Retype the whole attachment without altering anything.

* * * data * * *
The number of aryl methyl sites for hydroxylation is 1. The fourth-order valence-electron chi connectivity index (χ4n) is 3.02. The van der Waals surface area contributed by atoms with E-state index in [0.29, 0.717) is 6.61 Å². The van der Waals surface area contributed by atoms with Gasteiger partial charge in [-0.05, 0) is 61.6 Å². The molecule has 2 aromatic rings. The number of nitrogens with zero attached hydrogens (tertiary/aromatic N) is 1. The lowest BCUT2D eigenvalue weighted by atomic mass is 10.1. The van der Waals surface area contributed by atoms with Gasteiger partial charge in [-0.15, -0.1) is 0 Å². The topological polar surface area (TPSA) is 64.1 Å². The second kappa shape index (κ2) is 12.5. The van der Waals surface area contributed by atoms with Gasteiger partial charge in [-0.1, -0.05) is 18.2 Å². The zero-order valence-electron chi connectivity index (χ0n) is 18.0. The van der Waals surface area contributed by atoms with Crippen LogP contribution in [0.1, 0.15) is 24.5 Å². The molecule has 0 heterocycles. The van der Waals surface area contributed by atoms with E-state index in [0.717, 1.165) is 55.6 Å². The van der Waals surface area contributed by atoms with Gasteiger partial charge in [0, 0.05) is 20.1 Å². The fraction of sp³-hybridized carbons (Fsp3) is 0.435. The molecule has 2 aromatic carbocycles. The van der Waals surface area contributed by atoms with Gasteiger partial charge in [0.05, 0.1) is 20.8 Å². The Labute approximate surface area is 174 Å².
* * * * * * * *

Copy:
The number of aryl methyl sites for hydroxylation is 1. The fourth-order valence-electron chi connectivity index (χ4n) is 3.02. The van der Waals surface area contributed by atoms with E-state index in [0.29, 0.717) is 6.61 Å². The van der Waals surface area contributed by atoms with Gasteiger partial charge in [-0.05, 0) is 61.6 Å². The molecule has 2 aromatic rings. The number of nitrogens with zero attached hydrogens (tertiary/aromatic N) is 1. The lowest BCUT2D eigenvalue weighted by atomic mass is 10.1. The van der Waals surface area contributed by atoms with Gasteiger partial charge in [-0.15, -0.1) is 0 Å². The topological polar surface area (TPSA) is 64.1 Å². The second kappa shape index (κ2) is 12.5. The van der Waals surface area contributed by atoms with Gasteiger partial charge in [-0.1, -0.05) is 18.2 Å². The zero-order valence-electron chi connectivity index (χ0n) is 18.0. The van der Waals surface area contributed by atoms with Crippen LogP contribution in [0.1, 0.15) is 24.5 Å². The molecule has 0 heterocycles. The van der Waals surface area contributed by atoms with E-state index in [0.717, 1.165) is 55.6 Å². The van der Waals surface area contributed by atoms with Gasteiger partial charge in [0, 0.05) is 20.1 Å². The fraction of sp³-hybridized carbons (Fsp3) is 0.435. The molecule has 2 aromatic carbocycles. The van der Waals surface area contributed by atoms with Gasteiger partial charge in [0.05, 0.1) is 20.8 Å². The Labute approximate surface area is 174 Å².